Nutrition

How to Eat Chocolate Every Day for Big Health Benefits

If there’s one thing I think you can never have enough of in life, it’s chocolate. Not only is it deliciously versatile in the kitchen, but it’s also being used in some remarkable ways in the modern medical field. You may have even heard that eating chocolate every day can be good for you (which is true!). But there’s more to it than picking up any ol’ piece of chocolate (even dark chocolate) and expecting it to work health wonders. Not all chocolate is made equal.

So what kind of chocolate is good for you? How much chocolate should you eat daily? And what are the benefits of eating chocolate every day?

This week on the blog, we’re diving into the tasty world of chocolate! We’re going to look at some of the facts, bust a myth or two and discover how you can successfully eat chocolate every day to improve your nutrition.


Disclosure: Some of the links below are affiliate links. At no additional cost to you, I will earn a small commission if you click through and make a purchase. I only recommend products I have tried or believe would be beneficial. All opinions in my product reviews are my own honest thoughts. Utilizing affiliate links is one of the ways I support my blog to keep delivering great content.


Benefits of Chocolate

In its natural form, chocolate is a rich source of nutrients like magnesium, iron, calcium, copper, and zinc. It’s also a powerhouse of antioxidants, with raw chocolate actually containing more antioxidants per serving than superfoods like Goji or Acai berries. It’s also well known as “feel good” food. It contains high levels of phenylethylamine (PEA, the “love drug”) which is associated with positive boosts to mood and energy levels.

While the trendiness of chocolate as a superfood has only been catching on somewhat recently in the 21st century, chocolate has been working its magic among mankind since ancient times. Originally, it was revered as the food of the gods and has been utilized for centuries for medicinal properties. Today, chocolate is still being used and studied in the medical field to help improve heart health, lower blood pressure and risk of stroke, increase energy, decrease stress levels and keep the mind sharp. With those kinds of benefits, who wouldn’t want to be eating chocolate every day?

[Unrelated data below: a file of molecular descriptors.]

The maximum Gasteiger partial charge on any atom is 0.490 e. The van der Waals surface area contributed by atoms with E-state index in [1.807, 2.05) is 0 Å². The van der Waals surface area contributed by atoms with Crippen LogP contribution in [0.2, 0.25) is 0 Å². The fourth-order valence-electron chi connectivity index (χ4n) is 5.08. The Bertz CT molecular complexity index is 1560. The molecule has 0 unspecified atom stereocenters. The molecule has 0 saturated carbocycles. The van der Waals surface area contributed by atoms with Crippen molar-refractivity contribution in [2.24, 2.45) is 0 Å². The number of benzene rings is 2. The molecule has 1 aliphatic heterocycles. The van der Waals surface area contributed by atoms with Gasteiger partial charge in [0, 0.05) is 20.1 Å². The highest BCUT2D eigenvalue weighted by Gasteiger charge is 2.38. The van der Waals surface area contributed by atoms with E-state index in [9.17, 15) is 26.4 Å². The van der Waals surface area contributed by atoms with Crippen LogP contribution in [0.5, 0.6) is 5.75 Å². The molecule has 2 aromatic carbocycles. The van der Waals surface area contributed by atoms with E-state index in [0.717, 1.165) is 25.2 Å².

Busting Some Chocolatey Myths

Okay, okay… Now before you rush out and put yourself into a chocolate coma, we gotta have a little real talk and keep some perspective. When we talk about the benefits of chocolate, we’re not talking about chocolate as in the candy bar. We’re talking about the root source from which chocolate products are made, cocoa.

While cocoa is a component in chocolate bars, its quality can greatly vary based on how it was processed and how much was used. Picking up any old chocolate bar off the shelf and seeing cocoa as an ingredient doesn’t automatically make it good for you. You also have to consider all the other ingredients (milk, sugar, transfats, etc.) in that chocolate when weighing the actual benefits of that product. Will trace amounts of cocoa outweigh much larger amounts of sugar and trans fat in most candy bars? Probably not.


What About Dark Chocolate?

I hate to break it to you, dark chocolate lovers, but you’re not automatically off the hook. While dark chocolate has been studied for a variety of positive impacts on things like cardiovascular health and blood pressure, not all dark chocolate is nutritionally equal.

That feels practically criminal, I know, since many candy companies even make a point of writing things like “healthy” on their dark chocolate candy labels. What they don’t print on the label is that it can also be a great source of sugar, saturated fats, and empty calories. Particularly if you’re not keeping a sharp eye on the ingredients.

If you’re buying dark chocolate strictly for health benefits, ideally, you want to be looking for dark chocolate that is minimally processed, has a high (70 percent or more) organic cacao content and is made with pure cocoa butter.


Keepin’ It Real